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Cop27: US lawmakers push Biden to call for release of Egyptian political prisoners

A group of more than 50 Democratic lawmakers say they are 'deeply troubled' that Cairo is hosting Cop27 while jailing thousands of political prisoners
An Egyptian policeman near watch towers at Tora prison on the southern outskirts of the Egyptian capital Cairo on 11 February 2020.
An Egyptian police officer stands guard at Tora prison on the southern outskirts of the Egyptian capital Cairo, on 11 February 2020 (AFP)
By MEE staff in Washington

A group of more than 50 Democratic lawmakers has sent a letter to US President Joe Biden, urging him to use his platform at the Cop27 climate conference to shine a light on Egypt's crackdown on human rights, call for the release of political prisoners, and urge for all of civil society's participation in the summit.

The effort has been led by Senator Chris Murphy and Congressman David Cicilline, who both sit on their respective chambers' foreign relations subcommittees on the Middle East. The letter's signatories include Senators Jeff Merkeley, Dick Durbin, and Patrick Leahy, as well as House lawmakers Ro Khanna, Rashida Tlaib, and Barbara Lee, among others.

The lawmakers said they were "deeply troubled by the message it sends to the world that the Egyptian government is hosting Cop27 while imprisoning tens of thousands of political prisoners - including many environmental activists".

"Egypt's record of egregious human rights violations is inconsistent with what the United States should expect from a key international security partner," the letter, sent on Wednesday, said.

"With the world's attention on Sharm el-Sheikh this month, COP27 presents a unique opportunity for the United States to press the Egyptian government to release these activists and demonstrate its commitment to inclusive engagement with the full range of stakeholders on climate solutions."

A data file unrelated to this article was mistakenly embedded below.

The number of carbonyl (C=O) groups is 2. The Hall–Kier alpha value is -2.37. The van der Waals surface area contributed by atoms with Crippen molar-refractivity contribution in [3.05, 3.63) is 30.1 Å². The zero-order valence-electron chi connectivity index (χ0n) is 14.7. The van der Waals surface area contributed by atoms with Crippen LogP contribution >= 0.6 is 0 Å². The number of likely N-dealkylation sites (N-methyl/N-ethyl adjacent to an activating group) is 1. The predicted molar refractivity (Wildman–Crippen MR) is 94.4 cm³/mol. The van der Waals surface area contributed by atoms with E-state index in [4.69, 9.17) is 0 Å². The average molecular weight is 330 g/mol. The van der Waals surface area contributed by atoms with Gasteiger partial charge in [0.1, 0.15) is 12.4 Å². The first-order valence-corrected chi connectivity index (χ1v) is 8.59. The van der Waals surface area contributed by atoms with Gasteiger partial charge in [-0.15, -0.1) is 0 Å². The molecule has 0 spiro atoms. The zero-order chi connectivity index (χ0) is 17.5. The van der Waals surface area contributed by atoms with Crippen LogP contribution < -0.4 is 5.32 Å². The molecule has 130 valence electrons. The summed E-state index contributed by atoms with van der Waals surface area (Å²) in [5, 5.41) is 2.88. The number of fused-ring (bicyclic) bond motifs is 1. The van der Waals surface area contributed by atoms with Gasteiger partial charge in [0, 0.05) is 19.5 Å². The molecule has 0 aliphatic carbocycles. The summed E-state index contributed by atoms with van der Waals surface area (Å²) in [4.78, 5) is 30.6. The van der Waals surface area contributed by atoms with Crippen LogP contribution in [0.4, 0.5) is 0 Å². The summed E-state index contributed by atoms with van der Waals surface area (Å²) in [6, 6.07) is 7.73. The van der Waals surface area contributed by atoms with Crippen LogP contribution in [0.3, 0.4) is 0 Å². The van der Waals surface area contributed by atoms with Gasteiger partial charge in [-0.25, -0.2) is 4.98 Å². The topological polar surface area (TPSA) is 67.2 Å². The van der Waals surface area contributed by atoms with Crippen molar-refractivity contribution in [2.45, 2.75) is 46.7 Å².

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Over the past several weeks, Egyptian authorities have tightened their grip over protesters as the country prepares to host the summit in the Red Sea resort of Sharm el-Sheikh between 6 and 18 November. 

Cop27 will be attended by world leaders, including Biden, who is slated to deliver remarks. The Biden administration will also be sending a 16-member delegation to Cop27, including Secretary of State Antony Blinken, Energy Secretary Jennifer Granholm, Environmental Protection Agency Administrator Michael Regan and Agriculture Secretary Tom Vilsack.

Rights groups, however, have criticised the conference over the Egyptian government's repression of free speech and free assembly. They also say Cairo is using the conference as a means of "greenwashing" its record on human rights.

At least 60,000 political prisoners are estimated to have been jailed since President Abdel Fattah el-Sisi overthrew Mohamed Morsi, the country's first democratically elected president, and took power in 2013. Sisi, however, denies jailing political prisoners.

On Wednesday, 13 winners of the Nobel Prize for literature wrote to world leaders urging them to discuss the plight of political detainees in Egypt ahead of the climate summit. 

Last week, Swedish environmental activist Greta Thunberg announced she would not be attending Cop27 due to human rights abuses in the host country. 

Excluding civil society

In the run-up to the conference, the tourist town had been described as a "war zone", with authorities bussing in police and security, fearing dissent and protests during Cop27.

In the past two weeks, at least 118 people have been arrested for calling for protests in Egypt during the climate conference, Amnesty International's Egypt researcher Hussein Bayoumi told MEE.

Human Rights Watch also accused the Egyptian government of severely curtailing the rights of local environmentalist groups, hindering their ability to protect the country's natural environment.

"The Egyptian government has imposed arbitrary funding, research, and registration obstacles that have debilitated local environmental groups, forcing some activists into exile and others to steer clear of important work," Richard Pearshouse, environment director at HRW, said in September.

In their letters, the lawmakers noted that Egypt, like other countries in the developing world, "is disproportionally affected by climate change", but the country's efforts to tackle issues such as water scarcity and air pollution "are hindered by a refusal to allow meaningful participation of environmental and civil society groups, activists, and those most impacted by the climate crisis".

"We urge the Administration to engage the Egyptian government to allow the full participation of civil society throughout this year's summit," they wrote.

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